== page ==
OOSI Sculpture

Twist

1981 / Athena Tacha / Cleveland

Twist2017a.jpg

Twist ignites the space around it with a quiet energetic balance. The piece itself is heavy, made from imposing stone slabs that rise taller than 6 feet, but its active construction make it feel light and fluttery. Under proper lighting conditions, and especially in the snow, the flat tops of each slab stay bright while the rough-hewn edges of each slab are darker and show more movement across the surface. This alternating effect that comes with the different levels of stone was inspired by geologic strata that occurs naturally in rock formations. The stones seem to dance as the viewer circles the piece becasue the dynamic form of the sculpture makes its profile change drastically from every angle. By making all the shapes converge at the center, Tacha makes the center feel compact, heavy, and slow, reminding the observer that each slab of Ohio sandstoen weighs 3/4 of a ton. The cavernous shape at the core of Twist shields itself from the bright lights, causing a darker "void" in the center, from which the bright tendrils of stone grasp out. Reaching horizontal elements, illusions of weight, and a stepped vertical focus has lead Tacha to state that Twist communicates a link between her completely vertical sculptures and her variety of stair sculptures.

Much of Tacha's public sculpture, such as Merging across the street, plays with levels and stepped terraces. She found that "Steps offer both climbing and seating opportunity" allowing for her pieces to double as a study in both the body in motion and the body at rest. This is apparent in her composition of Twist, with contrasts of weights, textures, and light values, and how the eye moves across those. Does it allow the eye to move freely and quickly , or does it slow the viewer down and force them into rest. She explains her propensity for staircases and stepped forms in Harriet Senie's book, Dancing in the Landscape, "... [ S] he seek[s] to isolate and rationalie some of the kinesthetic experiences of the act of ascending and descendning to bring forth the spatial feeling of different step arrangements and stress the inherent logic as well as sculptural qualities if staircases." Twist thus invites viewers to experience the processes she mentions, and take part in the convergence of the body in motion with the body at rest in one place by climbing the piece.

Location: Harris Park, Bellflower Road

County

: Cuyahoga

Citation

: Athena Tacha, “Twist,” Ohio Outdoor Sculpture Inventory, accessed October 22, 2017, http://oosi.sculpturecenter.org/items/show/194.

Dublin Core

Title

Twist

Description

Twist ignites the space around it with a quiet energetic balance. The piece itself is heavy, made from imposing stone slabs that rise taller than 6 feet, but its active construction make it feel light and fluttery. Under proper lighting conditions, and especially in the snow, the flat tops of each slab stay bright while the rough-hewn edges of each slab are darker and show more movement across the surface. This alternating effect that comes with the different levels of stone was inspired by geologic strata that occurs naturally in rock formations. The stones seem to dance as the viewer circles the piece becasue the dynamic form of the sculpture makes its profile change drastically from every angle. By making all the shapes converge at the center, Tacha makes the center feel compact, heavy, and slow, reminding the observer that each slab of Ohio sandstoen weighs 3/4 of a ton. The cavernous shape at the core of Twist shields itself from the bright lights, causing a darker "void" in the center, from which the bright tendrils of stone grasp out. Reaching horizontal elements, illusions of weight, and a stepped vertical focus has lead Tacha to state that Twist communicates a link between her completely vertical sculptures and her variety of stair sculptures.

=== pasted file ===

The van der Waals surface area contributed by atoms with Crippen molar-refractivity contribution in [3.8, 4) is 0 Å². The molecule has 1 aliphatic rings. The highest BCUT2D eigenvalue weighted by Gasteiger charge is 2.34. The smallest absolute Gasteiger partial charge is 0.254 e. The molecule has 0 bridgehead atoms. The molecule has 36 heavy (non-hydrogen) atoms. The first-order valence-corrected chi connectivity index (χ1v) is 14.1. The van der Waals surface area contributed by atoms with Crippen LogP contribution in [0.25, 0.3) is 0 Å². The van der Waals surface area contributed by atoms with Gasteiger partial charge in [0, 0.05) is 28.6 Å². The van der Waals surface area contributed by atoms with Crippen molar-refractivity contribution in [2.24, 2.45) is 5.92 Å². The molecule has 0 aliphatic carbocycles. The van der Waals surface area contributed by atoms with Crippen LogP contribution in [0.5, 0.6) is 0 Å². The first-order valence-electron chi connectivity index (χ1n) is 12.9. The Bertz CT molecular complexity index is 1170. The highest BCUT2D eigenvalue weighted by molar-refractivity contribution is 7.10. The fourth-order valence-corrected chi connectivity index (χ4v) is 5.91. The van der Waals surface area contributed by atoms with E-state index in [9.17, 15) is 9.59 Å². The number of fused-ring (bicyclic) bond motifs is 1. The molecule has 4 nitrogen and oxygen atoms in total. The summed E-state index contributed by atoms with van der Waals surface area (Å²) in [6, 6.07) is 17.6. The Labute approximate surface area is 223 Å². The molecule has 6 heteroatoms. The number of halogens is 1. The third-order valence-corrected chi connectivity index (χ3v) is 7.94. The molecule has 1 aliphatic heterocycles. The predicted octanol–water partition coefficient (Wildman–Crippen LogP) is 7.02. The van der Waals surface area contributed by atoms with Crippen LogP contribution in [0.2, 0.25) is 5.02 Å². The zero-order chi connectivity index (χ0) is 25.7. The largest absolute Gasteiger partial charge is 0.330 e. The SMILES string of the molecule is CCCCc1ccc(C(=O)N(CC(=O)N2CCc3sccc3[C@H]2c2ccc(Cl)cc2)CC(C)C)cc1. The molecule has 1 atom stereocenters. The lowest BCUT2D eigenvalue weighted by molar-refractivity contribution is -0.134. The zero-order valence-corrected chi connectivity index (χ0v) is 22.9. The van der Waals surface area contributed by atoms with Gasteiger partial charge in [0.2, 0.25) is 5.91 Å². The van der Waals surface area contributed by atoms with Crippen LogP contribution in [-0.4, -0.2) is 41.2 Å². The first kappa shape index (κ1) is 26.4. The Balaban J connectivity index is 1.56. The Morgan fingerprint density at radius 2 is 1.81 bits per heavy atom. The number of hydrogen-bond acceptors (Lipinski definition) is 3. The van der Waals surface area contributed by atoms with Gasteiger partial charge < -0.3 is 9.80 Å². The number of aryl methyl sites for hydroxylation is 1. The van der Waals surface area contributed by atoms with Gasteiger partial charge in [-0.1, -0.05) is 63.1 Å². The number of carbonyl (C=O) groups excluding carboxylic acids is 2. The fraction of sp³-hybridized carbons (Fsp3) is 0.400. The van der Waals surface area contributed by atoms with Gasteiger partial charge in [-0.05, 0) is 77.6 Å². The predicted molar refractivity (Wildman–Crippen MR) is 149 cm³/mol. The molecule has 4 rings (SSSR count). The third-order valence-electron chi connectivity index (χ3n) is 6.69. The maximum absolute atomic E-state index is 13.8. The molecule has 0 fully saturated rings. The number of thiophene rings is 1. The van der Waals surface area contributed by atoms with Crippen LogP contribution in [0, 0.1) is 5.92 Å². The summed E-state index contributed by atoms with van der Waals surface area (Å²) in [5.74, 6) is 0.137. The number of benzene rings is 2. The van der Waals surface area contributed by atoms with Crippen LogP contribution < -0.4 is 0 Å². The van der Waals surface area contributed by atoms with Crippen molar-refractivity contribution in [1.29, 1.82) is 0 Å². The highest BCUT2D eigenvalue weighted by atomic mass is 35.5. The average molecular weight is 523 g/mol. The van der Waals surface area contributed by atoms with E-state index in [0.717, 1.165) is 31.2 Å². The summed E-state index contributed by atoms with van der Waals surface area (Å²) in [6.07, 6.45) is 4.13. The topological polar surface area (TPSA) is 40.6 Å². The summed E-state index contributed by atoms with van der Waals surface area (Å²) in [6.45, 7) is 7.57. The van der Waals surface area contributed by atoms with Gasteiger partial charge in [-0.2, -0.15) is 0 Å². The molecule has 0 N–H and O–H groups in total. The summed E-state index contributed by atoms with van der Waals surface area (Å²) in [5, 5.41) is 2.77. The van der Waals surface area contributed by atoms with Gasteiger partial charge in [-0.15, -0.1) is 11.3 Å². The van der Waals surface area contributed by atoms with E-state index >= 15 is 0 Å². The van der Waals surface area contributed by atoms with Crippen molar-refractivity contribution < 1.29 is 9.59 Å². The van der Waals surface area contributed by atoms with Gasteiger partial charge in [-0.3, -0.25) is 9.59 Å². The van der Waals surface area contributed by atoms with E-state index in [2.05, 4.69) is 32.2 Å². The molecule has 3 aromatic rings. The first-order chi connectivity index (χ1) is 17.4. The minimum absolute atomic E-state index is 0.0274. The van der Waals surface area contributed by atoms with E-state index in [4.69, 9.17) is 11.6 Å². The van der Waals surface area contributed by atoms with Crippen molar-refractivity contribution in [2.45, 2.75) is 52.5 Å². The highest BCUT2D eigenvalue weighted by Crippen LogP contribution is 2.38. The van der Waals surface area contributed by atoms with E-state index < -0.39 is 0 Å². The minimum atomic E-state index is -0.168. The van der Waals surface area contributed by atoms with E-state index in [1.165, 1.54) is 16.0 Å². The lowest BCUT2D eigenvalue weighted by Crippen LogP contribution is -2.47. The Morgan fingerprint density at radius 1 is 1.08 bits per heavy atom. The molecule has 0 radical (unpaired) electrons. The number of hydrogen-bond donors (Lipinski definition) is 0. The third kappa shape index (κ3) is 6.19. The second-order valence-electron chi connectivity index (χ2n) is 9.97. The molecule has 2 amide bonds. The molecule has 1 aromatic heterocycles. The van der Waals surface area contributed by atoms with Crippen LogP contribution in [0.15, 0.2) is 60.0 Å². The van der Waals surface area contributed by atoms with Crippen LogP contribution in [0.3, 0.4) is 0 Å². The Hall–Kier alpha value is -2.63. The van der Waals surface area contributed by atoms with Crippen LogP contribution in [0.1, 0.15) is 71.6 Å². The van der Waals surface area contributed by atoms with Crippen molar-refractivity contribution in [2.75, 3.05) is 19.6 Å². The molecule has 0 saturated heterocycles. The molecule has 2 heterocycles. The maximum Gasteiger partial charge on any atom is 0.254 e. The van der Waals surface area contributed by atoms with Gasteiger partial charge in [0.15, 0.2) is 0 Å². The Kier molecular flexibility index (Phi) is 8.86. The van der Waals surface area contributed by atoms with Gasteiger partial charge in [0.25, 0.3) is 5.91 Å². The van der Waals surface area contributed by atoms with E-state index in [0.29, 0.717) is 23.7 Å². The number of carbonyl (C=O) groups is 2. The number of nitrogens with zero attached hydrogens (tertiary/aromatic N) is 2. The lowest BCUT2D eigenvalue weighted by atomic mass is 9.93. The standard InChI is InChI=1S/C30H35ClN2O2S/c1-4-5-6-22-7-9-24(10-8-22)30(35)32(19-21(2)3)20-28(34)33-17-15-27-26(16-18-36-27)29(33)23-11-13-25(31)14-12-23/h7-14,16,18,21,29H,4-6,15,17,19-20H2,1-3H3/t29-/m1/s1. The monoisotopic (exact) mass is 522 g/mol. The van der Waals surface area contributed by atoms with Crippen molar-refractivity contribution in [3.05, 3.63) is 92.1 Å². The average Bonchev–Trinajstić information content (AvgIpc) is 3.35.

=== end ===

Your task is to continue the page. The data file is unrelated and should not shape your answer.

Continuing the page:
Much of Tacha's public sculpture, such as Merging across the street, plays with levels and stepped terraces. She found that "Steps offer both climbing and seating opportunity" allowing for her pieces to double as a study in both the body in motion and the body at rest. This is apparent in her composition of Twist, with contrasts of weights, textures, and light values, and how the eye moves across those. Does it allow the eye to move freely and quickly , or does it slow the viewer down and force them into rest. She explains her propensity for staircases and stepped forms in Harriet Senie's book, Dancing in the Landscape, "... [ S] he seek[s] to isolate and rationalie some of the kinesthetic experiences of the act of ascending and descendning to bring forth the spatial feeling of different step arrangements and stress the inherent logic as well as sculptural qualities if staircases." Twist thus invites viewers to experience the processes she mentions, and take part in the convergence of the body in motion with the body at rest in one place by climbing the piece.

Creator

Date

1981

Sculpture Item Type Metadata

Location City

Location County

Location Site

Harris Park

Location Street

Bellflower Road

Creation Date

01/01/1981